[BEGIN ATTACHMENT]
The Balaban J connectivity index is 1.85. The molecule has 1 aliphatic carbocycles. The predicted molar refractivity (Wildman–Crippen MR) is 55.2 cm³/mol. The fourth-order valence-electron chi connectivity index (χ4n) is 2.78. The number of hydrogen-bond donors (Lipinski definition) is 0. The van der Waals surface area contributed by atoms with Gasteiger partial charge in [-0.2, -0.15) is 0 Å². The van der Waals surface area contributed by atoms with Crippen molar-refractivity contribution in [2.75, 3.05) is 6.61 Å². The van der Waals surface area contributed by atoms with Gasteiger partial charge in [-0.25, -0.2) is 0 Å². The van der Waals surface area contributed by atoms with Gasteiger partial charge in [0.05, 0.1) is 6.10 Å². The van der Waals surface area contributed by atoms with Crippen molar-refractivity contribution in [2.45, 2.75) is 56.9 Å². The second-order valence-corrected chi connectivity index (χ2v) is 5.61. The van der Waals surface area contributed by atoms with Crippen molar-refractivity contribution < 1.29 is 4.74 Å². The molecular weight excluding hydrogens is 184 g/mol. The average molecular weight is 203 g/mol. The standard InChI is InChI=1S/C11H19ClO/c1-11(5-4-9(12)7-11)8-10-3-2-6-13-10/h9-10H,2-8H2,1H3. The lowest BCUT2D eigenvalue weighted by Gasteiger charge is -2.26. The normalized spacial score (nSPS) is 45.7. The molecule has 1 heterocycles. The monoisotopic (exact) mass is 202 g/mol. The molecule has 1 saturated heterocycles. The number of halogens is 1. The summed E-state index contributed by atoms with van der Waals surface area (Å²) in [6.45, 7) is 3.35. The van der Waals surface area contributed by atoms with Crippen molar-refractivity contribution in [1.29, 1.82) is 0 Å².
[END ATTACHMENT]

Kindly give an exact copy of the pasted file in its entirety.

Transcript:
The Balaban J connectivity index is 1.85. The molecule has 1 aliphatic carbocycles. The predicted molar refractivity (Wildman–Crippen MR) is 55.2 cm³/mol. The fourth-order valence-electron chi connectivity index (χ4n) is 2.78. The number of hydrogen-bond donors (Lipinski definition) is 0. The van der Waals surface area contributed by atoms with Gasteiger partial charge in [-0.2, -0.15) is 0 Å². The van der Waals surface area contributed by atoms with Crippen molar-refractivity contribution in [2.75, 3.05) is 6.61 Å². The van der Waals surface area contributed by atoms with Gasteiger partial charge in [-0.25, -0.2) is 0 Å². The van der Waals surface area contributed by atoms with Gasteiger partial charge in [0.05, 0.1) is 6.10 Å². The van der Waals surface area contributed by atoms with Crippen molar-refractivity contribution in [2.45, 2.75) is 56.9 Å². The second-order valence-corrected chi connectivity index (χ2v) is 5.61. The van der Waals surface area contributed by atoms with Crippen molar-refractivity contribution < 1.29 is 4.74 Å². The molecular weight excluding hydrogens is 184 g/mol. The average molecular weight is 203 g/mol. The standard InChI is InChI=1S/C11H19ClO/c1-11(5-4-9(12)7-11)8-10-3-2-6-13-10/h9-10H,2-8H2,1H3. The lowest BCUT2D eigenvalue weighted by Gasteiger charge is -2.26. The normalized spacial score (nSPS) is 45.7. The molecule has 1 heterocycles. The monoisotopic (exact) mass is 202 g/mol. The molecule has 1 saturated heterocycles. The number of halogens is 1. The summed E-state index contributed by atoms with van der Waals surface area (Å²) in [6.45, 7) is 3.35. The van der Waals surface area contributed by atoms with Crippen molar-refractivity contribution in [1.29, 1.82) is 0 Å².